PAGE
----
“We ate all the fruit last summer. We have to wait for more to grow,” I say.

    She got equally excited on CSA pickup days this winter at Creek Shore Farms in Port Dalhousie.

    “We go see Amanda and Ryan? They give us carrots?” she’d ask every Wednesday when I picked her up from day care.

    At nearly three, she knows the names of most of the folks at our local food stops. Olivia also loves to help me water my community garden plot, too. And she stands next to me in the kitchen, taking on the important job of stirring, or raiding the utensil draw so she can pretend to whip up something  of her own. Continue reading

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    Category Food Finds, Food Security

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  • Greenhouse turns over new leaf with Niagara Lettuce Co.

    The team at Niagara Lettuce Co. in Vineland.

    My column, Eating Niagara, runs every second Wednesday in the St. Catharines Standard, Niagara Falls Review and Welland Tribune.

    Eat healthier. Cut food waste. Be kinder to the planet.

    They’re a common refrain at this time of year, the height of resolution season.

    If they’re your goals for the new year, there’s an easy way to spare yourself resolution remorse for any tumbles off the proverbial wagon: Eat a salad. Just make sure it’s made with leaves grown by Niagara Lettuce Co.

    The Vineland greens machine that’s a division of Sunrise Greenhouses grows between 1,300 and 1,500 heads of Boston, green and red oak leaf lettuce each week — even now in the greyest and coldest depths of January. So if eating local is also on your to-do list, you really have no excuses.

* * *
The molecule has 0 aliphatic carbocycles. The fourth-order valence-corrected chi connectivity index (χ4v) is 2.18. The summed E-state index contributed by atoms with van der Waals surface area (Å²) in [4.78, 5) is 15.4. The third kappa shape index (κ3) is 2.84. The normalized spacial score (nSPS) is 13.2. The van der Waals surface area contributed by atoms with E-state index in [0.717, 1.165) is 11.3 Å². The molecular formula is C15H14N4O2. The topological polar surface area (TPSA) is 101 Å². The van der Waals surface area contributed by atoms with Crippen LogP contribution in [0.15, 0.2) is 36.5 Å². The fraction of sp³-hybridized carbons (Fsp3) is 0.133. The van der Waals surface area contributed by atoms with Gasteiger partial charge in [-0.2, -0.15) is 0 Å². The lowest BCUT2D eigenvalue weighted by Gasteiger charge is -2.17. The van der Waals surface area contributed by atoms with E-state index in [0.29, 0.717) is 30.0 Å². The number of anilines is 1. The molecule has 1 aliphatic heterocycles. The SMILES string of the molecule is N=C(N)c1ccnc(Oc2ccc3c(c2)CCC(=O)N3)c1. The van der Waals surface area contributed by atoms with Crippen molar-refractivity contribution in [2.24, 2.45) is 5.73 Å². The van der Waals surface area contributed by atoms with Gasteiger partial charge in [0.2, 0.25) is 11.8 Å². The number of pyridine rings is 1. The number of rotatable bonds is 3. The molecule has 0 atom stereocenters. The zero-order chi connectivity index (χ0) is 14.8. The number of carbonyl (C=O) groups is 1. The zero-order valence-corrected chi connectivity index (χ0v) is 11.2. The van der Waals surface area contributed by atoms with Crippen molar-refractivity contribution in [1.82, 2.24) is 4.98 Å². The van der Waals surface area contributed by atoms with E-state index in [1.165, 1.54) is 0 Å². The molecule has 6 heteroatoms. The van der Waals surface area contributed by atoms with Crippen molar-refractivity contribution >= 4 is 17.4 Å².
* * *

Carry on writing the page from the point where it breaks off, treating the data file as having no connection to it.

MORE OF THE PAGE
Dennis Sengsavang, who grows the heads of tender greens for Niagara Lettuce Co., will confirm how easy it is to make friends with salad.

    “I became a big salad guy,” he said. “I’ll be honest, it’s a passion for growing. I love seeing it from the beginning to end.”

    Still, this isn’t just any salad that Sengsavang grows.

    Sunrise Greenhouses is better known for being early adopters of new and niche houseplant production. For years potted flowers, such as campanula, rather than food have been Sunrise’s bread and butter.

    The operation began branching into edibles when it worked with the Vineland Research and Innovation Centre to develop the pixie grape, a popular and petite ornamental wine grapevine that comes in Pinot Meunier, and soon Merlot, Riesling and Cab Franc.

    But Sunrise general manager Rodney Bierhuizen knows tastes change when it comes to the plants we place in our living rooms. Salad, by contrast, is a relative constant in our kitchens, and a more sustainable business plan than that stylish succulent sitting on my coffee table.

    Read the rest of the story

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    Category Food Finds, On the Farm